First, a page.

The minority Members objected and stated that the Committee had agreed to include clause 10 in its previous meeting. They questioned the exclusion of clause 10 with the motivation that giving effect to this clause will have an impact on the foster care system in that it will lessen the pressure on the system as biological fathers will have access to their children. The meeting could not reach a consensus whether an agreement was made or not on the inclusion of clause 10 at it its previous meeting, as a result the following Members left the meeting:
• Ms Bridget Masango
• Ms Alexandra Abrahams
• Ms Marie Sukers
• Ms Gizella Opperman
• Ms Tammy Breedt
• Ms Laetitia Arries
• Ms Liezl van der Merwe

Ms Khanye added that in a later meeting, Members had asked that the minutes of the meeting on 25 May 2022 should be amended, and specify the Members whose names she had just read left the meeting, so they were not part of the resolutions of that meeting.

Consequently, the minority Members rejected the minutes of 18 May and 25 May 2022 as not being a true reflection of what transpired at those meetings (see document).

4. Expression of minority views
Ms Lindiwe Ntsabo, Committee Secretary, asked for advice on the inclusion of the FF+ views which Ms Breedt had submitted. The minority views submitted to the Secretariat were reflected as well as minority views that transpired during Committee proceedings. With the FF+, Ms Ntsabo needed to check as Ms Breedt was not a permanent or alternative committee member, but any Member of the National Assembly could attend any meeting and participate. She wanted to check if, in terms of party composition, whether the Secretariat could reflect that in the report, since Ms Breedt was not a Committee member.

The Chairperson instructed Ms Ntsabo to seek advice on the matter of how Ms Breedt’s views should be reflected in the Committee Report on the Bill.

The minority views that political parties had submitted dealt with proposals for:
• Clause 10 amending section 21 of the Act
• Clause 82 amending section 150(1) of the Act
• Clause 86 amending section 159(2A) of the Act.

5. Additional Proposals
5.1 Clause 10 amending Section 21

Members of the minority parties submitted a proposal for clause 10 which was not effected:

‘s21 (1A) A family advocate or a children’s court may, in the prescribed manner, issue a certificate confirming that the biological father has automatically acquired full parental responsibilities and rights in terms of subsection (1)(a) or (1)(b) on application from—
(a) the mother and biological father jointly;
(b) the biological father, after reaching an agreement during the mediation process referred to in subsection (3); or
(c) the biological father, if—
(i) in terms of subsection (3), he referred the matter for mediation and the mother, after receiving such notice of mediation, unreasonably refused to attend the mediation, or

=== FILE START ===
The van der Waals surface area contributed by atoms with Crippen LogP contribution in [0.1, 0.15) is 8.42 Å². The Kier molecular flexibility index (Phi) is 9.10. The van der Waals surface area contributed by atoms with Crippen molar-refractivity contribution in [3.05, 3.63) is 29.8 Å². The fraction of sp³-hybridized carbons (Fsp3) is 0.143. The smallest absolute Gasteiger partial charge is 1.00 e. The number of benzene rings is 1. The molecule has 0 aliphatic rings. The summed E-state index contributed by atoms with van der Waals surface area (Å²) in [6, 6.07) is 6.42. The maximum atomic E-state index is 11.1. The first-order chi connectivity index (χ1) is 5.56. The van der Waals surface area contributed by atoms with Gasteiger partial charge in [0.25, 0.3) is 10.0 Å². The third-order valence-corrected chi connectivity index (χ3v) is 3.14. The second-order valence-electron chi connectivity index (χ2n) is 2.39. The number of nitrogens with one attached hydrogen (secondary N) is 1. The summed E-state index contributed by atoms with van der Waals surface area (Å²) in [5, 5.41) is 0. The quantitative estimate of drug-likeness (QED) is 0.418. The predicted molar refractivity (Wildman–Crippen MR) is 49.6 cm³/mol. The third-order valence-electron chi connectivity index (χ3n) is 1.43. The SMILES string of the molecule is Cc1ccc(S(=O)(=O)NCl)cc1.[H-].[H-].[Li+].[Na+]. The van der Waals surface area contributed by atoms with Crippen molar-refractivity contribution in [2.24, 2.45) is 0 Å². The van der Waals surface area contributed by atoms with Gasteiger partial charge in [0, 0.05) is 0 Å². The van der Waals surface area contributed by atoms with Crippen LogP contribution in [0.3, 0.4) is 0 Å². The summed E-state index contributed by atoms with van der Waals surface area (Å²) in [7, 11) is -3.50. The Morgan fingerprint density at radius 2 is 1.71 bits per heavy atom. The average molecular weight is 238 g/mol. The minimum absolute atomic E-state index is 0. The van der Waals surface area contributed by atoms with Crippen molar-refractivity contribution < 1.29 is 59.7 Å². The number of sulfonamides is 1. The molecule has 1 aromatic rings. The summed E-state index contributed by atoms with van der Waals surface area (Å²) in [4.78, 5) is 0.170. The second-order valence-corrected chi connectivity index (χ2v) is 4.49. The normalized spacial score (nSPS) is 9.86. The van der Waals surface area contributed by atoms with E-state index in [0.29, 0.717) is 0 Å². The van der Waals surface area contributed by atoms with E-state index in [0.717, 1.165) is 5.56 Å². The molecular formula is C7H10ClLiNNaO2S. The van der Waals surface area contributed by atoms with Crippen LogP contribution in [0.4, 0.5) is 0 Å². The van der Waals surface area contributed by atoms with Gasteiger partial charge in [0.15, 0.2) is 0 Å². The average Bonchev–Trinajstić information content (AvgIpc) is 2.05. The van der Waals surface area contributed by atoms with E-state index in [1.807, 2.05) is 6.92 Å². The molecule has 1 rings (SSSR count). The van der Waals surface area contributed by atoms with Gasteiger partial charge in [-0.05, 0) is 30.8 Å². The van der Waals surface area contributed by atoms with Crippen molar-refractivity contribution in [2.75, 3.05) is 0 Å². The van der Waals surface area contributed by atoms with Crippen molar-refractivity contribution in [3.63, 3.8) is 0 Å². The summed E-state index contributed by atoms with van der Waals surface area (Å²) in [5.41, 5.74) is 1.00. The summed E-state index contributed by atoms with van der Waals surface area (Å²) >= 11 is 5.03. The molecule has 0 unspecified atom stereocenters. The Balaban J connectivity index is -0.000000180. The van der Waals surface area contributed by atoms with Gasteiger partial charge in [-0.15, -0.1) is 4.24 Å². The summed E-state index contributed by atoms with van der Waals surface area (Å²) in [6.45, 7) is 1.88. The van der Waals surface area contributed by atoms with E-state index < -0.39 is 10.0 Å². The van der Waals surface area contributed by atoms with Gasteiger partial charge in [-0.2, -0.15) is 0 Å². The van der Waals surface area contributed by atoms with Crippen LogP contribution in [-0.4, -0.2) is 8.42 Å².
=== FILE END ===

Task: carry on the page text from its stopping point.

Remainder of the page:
(ii) the mother is deceased or has abandoned the child
; and
(iii) the biological father has shown to the satisfaction of the family advocate or the children’s court that he has automatically acquired full parental responsibilities and rights in terms of subsection (1)(a) or (1)(b).

(1B) If the child’s mother is deceased or has abandoned the child and the child’s father is
not the child’s primary caregiver; the family advocate or children’s court should hear representations  from the child’s primary caregiver and the child, before making a finding on the section 21A certificate; and where applicable, should assist the father and primary caregiver to complete a parenting rights and responsibility agreement in terms of section 22.

5.2  Clause 82 amending Section 150(1)
Members of the minority parties submitted a proposal for clause 82 which was not effected:

The Bill should replace the words ‘has no … family member who is able and suitable to care for that child’ with ‘is not in the care of a family member’.

It is important that the Act is clear that orphaned children who are already in the care of a family member are not considered in need of statutory care and protection (i.e. in need of foster care). For instance, an orphan who has been living with their granny for the past 10 years should rather be referred to SASSA to obtain the CSG Top-Up and then assisted by the Children’s Court to obtain legal guardianship. This approach recognises the principles of ‘attachment theory’ – ie that an existing and established bond of attachment between a child and caregiver is recognised as a family relationship that does not require the state to supervise or assess the suitability of the caregiver [unless someone has alleged abuse or neglect or there is a family dispute about who has parental responsibilities and rights in which case other subsections of Section 150(1) apply].

5.3  Clause 86 amending Section 159
Members of minority parties submitted a proposal for clause 86 which was not effected:

“(2A) For three years from the date of commencement of this Act, in relation to orphaned or abandoned children in foster care with family members, a court may extend an order that has lapsed or make an interim extension of an order for a period not exceeding six months, on good cause shown and if such an extension will be in the best interests of the child.”

6. Recommendation
The Portfolio Committee on Social Development recommends that the House adopts this report and approves the second reading of the Children’s Amendment Bill [B18B - 2020].